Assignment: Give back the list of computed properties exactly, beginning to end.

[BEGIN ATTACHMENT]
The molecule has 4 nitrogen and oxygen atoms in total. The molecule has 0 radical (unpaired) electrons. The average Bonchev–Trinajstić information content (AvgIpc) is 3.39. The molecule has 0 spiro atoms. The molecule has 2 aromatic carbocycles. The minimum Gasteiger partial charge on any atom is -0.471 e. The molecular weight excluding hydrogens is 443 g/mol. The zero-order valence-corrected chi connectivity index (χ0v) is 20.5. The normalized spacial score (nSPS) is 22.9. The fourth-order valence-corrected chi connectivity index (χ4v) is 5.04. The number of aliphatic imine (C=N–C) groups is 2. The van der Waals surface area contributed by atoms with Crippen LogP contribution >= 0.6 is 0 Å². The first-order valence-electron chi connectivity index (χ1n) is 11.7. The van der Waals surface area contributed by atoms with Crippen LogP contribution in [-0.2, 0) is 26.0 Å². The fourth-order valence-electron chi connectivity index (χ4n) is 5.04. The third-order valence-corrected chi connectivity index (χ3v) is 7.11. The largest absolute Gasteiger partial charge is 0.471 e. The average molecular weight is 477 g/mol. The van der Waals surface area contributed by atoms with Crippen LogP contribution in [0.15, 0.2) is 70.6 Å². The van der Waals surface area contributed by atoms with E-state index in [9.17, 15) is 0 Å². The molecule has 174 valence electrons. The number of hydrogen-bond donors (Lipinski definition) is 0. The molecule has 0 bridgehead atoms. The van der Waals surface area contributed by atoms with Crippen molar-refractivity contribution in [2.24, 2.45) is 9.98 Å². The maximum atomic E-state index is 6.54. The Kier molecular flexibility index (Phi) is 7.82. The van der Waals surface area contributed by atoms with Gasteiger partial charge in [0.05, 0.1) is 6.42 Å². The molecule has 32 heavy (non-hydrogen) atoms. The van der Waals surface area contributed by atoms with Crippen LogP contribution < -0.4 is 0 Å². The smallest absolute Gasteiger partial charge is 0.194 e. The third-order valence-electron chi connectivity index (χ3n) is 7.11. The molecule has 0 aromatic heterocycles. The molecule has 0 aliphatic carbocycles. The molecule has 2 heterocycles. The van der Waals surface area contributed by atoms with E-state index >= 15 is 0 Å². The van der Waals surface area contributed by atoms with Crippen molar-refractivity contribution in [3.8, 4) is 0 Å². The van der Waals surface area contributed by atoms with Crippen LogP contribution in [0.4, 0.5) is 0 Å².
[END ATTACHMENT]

The molecule has 4 nitrogen and oxygen atoms in total. The molecule has 0 radical (unpaired) electrons. The average Bonchev–Trinajstić information content (AvgIpc) is 3.39. The molecule has 0 spiro atoms. The molecule has 2 aromatic carbocycles. The minimum Gasteiger partial charge on any atom is -0.471 e. The molecular weight excluding hydrogens is 443 g/mol. The zero-order valence-corrected chi connectivity index (χ0v) is 20.5. The normalized spacial score (nSPS) is 22.9. The fourth-order valence-corrected chi connectivity index (χ4v) is 5.04. The number of aliphatic imine (C=N–C) groups is 2. The van der Waals surface area contributed by atoms with Crippen LogP contribution >= 0.6 is 0 Å². The first-order valence-electron chi connectivity index (χ1n) is 11.7. The van der Waals surface area contributed by atoms with Crippen LogP contribution in [-0.2, 0) is 26.0 Å². The fourth-order valence-electron chi connectivity index (χ4n) is 5.04. The third-order valence-corrected chi connectivity index (χ3v) is 7.11. The largest absolute Gasteiger partial charge is 0.471 e. The average molecular weight is 477 g/mol. The van der Waals surface area contributed by atoms with Crippen LogP contribution in [0.15, 0.2) is 70.6 Å². The van der Waals surface area contributed by atoms with E-state index in [9.17, 15) is 0 Å². The molecule has 174 valence electrons. The number of hydrogen-bond donors (Lipinski definition) is 0. The molecule has 0 bridgehead atoms. The van der Waals surface area contributed by atoms with Crippen molar-refractivity contribution in [2.24, 2.45) is 9.98 Å². The maximum atomic E-state index is 6.54. The Kier molecular flexibility index (Phi) is 7.82. The van der Waals surface area contributed by atoms with Gasteiger partial charge in [0.05, 0.1) is 6.42 Å². The molecule has 32 heavy (non-hydrogen) atoms. The van der Waals surface area contributed by atoms with Crippen LogP contribution < -0.4 is 0 Å². The smallest absolute Gasteiger partial charge is 0.194 e. The third-order valence-electron chi connectivity index (χ3n) is 7.11. The molecule has 0 aromatic heterocycles. The molecule has 0 aliphatic carbocycles. The molecule has 2 heterocycles. The van der Waals surface area contributed by atoms with E-state index >= 15 is 0 Å². The van der Waals surface area contributed by atoms with Crippen molar-refractivity contribution in [3.8, 4) is 0 Å². The van der Waals surface area contributed by atoms with Crippen LogP contribution in [0.4, 0.5) is 0 Å².